When executing the code below, what is the output: 4, 5, 6 or 42?

The result will be 5, because it is in the scope of the Runnable, not the MeaningOfThis class.

Excess is often not good, and is not recommended in the programming language because it takes time to write code and maintain, and makes it difficult to read the code.

A good piece of code is an easy-to-understand, interesting code for readers.

Method 6: use lambda expressions (lambda expressions)

With the lambda expression you can rewrite the following:

You have to admit that the above code looks easier to understand than the previous one.

It is great because it only executes code that is related to the problem it needs to solve -> I want to get red apples (Apple apple) -> "red".equals(apple.getColor()) apples (Apple apple) -> "red".equals(apple.getColor())

The graph compares the parameter with value vs acts parameterized

alt text

Method 7: Abstractizing the list type (list type)

Currently the filterApple function is specifically designed for apples, but what about oranges, grapefruit, plums and mangoes?

We will use generic to solve this problem:

And now you can search by list of apples, bananas, oranges, Interger or String.

It is amazing, isn’t it? You have realized the brevity and concise of Java 8, something that previous versions did not.

Bonus practical examples:

Sort with Comparator:

Farmers want to rearrange the list of apples by size. Or he changed his mind about wanting to sort by color.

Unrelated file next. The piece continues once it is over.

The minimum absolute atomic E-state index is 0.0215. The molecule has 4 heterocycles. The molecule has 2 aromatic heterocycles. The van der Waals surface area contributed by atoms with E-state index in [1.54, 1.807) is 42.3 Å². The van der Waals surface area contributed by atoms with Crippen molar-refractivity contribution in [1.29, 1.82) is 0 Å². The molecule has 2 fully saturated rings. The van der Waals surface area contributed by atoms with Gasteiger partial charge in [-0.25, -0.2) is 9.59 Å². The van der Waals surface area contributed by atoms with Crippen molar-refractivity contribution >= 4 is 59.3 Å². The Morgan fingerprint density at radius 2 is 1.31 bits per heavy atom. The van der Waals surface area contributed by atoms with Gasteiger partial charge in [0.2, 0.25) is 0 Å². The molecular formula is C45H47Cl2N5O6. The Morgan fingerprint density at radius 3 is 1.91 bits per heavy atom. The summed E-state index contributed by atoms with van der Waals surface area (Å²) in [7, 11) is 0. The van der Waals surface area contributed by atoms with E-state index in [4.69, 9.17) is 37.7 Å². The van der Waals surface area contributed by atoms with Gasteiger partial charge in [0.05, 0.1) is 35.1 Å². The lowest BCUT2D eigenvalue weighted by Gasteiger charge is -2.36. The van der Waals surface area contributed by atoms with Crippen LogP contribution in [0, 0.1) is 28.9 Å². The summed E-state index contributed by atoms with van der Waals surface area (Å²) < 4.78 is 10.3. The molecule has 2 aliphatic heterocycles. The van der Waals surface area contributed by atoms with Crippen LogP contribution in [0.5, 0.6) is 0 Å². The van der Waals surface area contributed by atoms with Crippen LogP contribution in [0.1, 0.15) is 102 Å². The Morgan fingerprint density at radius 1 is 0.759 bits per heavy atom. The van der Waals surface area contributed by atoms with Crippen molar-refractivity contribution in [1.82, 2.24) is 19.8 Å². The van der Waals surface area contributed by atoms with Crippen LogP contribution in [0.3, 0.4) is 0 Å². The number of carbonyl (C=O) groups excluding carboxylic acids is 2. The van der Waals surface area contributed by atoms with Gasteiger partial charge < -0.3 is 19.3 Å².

You need a behavior to show how different types of arrangements respond to customers’ changing requirements.

In java, the List class has a sort function with the parameter passed as a behavioral parameter of the java.util.Comparator arrangement with the following interface:

And we can create the corresponding behavior according to customer requirements, using the anonymous class.

Sorting by increasing weight according to apple’s weight:

Lambda expression:


Here are the points to note:

  • Behavioral parameterization allows you to pass different behaviors in response to customers’ constantly changing requirements.
  • Behavioral parameterization makes your code readable, easy to maintain, and eliminates redundancy.
  • Creating new classes or using anonymous classes makes your code redundant. Java 8 solves this problem by using lambda, which allows you to generate code that is only relevant to the problem.
  • The Java API contains many functions that help you parameterize your behavior: search, threads, and Java app processing.

If you have time, you should learn about Strategy Design Pattern:

Source code


Please give me a minute to help me. Please leave your comments to help the latter to read and understand better.

Thank you for your interest in this article. I wish you a good day! 😃

References from: Java 8 in Action (Raoul-Gabriel Urma, Mario Fusco, and Alan Mycroft).